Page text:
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FirstGroup boss: we'll deliver what we pledge on West Coast.

Byline: JONATHAN WALKER

FirstGroup's rail boss, who is set to take over services on the West Coast Main Line following a high-profile battle with Sir Richard Branson, has pledged to deliver a much better service than Virgin.

Richard Parry, interim managing director of the new operator which will provide services between London, Birmingham, Manchester and Glasgow, in an exclusive interview with the Birmingham Post, said customers would enjoy refurbished trains, new services and better catering.

He pledged: "We are very confident that we have a good business plan for improvements across the service. Our plan can be delivered right through to 2026."

And he urged Virgin to work with the new operator, owned by transport giant FirstGroup, to ensure a smooth transition.

Mr Parry said: "We have been surprised at the level of the campaign that has been mobilised against the decision."

It follows a bitter row over the Government's decision to strip Virgin Trains of its franchise operating inter-city services on the West Coast Main Line, including many which stop at Birmingham's New Street station.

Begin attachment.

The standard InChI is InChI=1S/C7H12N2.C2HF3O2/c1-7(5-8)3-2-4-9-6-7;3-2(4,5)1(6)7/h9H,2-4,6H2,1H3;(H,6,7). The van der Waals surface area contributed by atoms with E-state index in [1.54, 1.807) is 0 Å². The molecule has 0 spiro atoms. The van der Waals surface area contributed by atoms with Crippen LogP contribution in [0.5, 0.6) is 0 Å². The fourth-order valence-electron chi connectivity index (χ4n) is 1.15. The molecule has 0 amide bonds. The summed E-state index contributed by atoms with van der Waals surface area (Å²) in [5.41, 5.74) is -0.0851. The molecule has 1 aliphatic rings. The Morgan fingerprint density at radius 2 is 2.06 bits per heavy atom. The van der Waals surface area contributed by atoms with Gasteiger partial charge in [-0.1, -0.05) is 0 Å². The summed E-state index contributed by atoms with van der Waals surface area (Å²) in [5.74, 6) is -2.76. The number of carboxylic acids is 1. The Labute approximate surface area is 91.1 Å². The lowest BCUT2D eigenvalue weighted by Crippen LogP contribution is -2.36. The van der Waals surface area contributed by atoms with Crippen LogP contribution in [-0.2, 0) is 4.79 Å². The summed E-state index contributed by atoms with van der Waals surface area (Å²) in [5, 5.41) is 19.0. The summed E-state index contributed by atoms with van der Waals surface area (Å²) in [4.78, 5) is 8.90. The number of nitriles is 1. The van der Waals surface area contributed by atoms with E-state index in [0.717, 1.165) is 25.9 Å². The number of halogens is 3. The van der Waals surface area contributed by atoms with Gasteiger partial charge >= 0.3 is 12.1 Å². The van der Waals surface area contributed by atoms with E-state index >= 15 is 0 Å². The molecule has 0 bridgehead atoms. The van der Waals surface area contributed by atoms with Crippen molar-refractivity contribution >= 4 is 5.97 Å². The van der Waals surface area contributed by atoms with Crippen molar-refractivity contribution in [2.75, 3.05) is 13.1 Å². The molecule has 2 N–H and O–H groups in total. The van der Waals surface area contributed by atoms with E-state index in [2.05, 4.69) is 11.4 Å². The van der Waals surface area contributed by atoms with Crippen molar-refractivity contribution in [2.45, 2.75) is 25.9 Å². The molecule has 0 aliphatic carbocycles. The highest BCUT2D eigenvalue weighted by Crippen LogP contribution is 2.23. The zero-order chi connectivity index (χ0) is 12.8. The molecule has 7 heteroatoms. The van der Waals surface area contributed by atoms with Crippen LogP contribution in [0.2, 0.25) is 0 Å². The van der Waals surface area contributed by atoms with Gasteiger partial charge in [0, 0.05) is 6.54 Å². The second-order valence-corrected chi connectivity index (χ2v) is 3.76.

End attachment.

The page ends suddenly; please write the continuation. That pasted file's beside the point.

Transport Secretary Justine Greening is backing a controversial deal handing services to FirstGroup, despite opposition from some MPs, a petition signed by more than 150,000 people and complaints by Virgin boss Sir Richard, who urged the Prime Minister to "intervene to try to get some sense into the Department for Transport" A new 13-year West Coast franchise was won by FirstGroup after it offered a bid worth around pounds 10 billion to operate the line - more than Virgin, which offered a bid worth around pounds 8.6 billion. Reacting angrily to the decision, Sir Richard claimed that FirstGroup would find it impossible to pay that much and still provide a good service to passengers.

He branded the decision "insane" and launched a legal challenge designed to delay the final contract signing.

The Commons Transport Committee has also urged the Department for Transport to delay signing the contracts until after it had a chance to quiz Ministers about the decision, while a petition signed by more than 150,000 people, including double Olympic champion Mo Farah, Apprentice star Lord Sugar and celebrity chef Jamie Oliver, called for a rethink.

And Labour urged Mrs Greening not to sign off the contract until MPs have been able to scrutinise it in detail.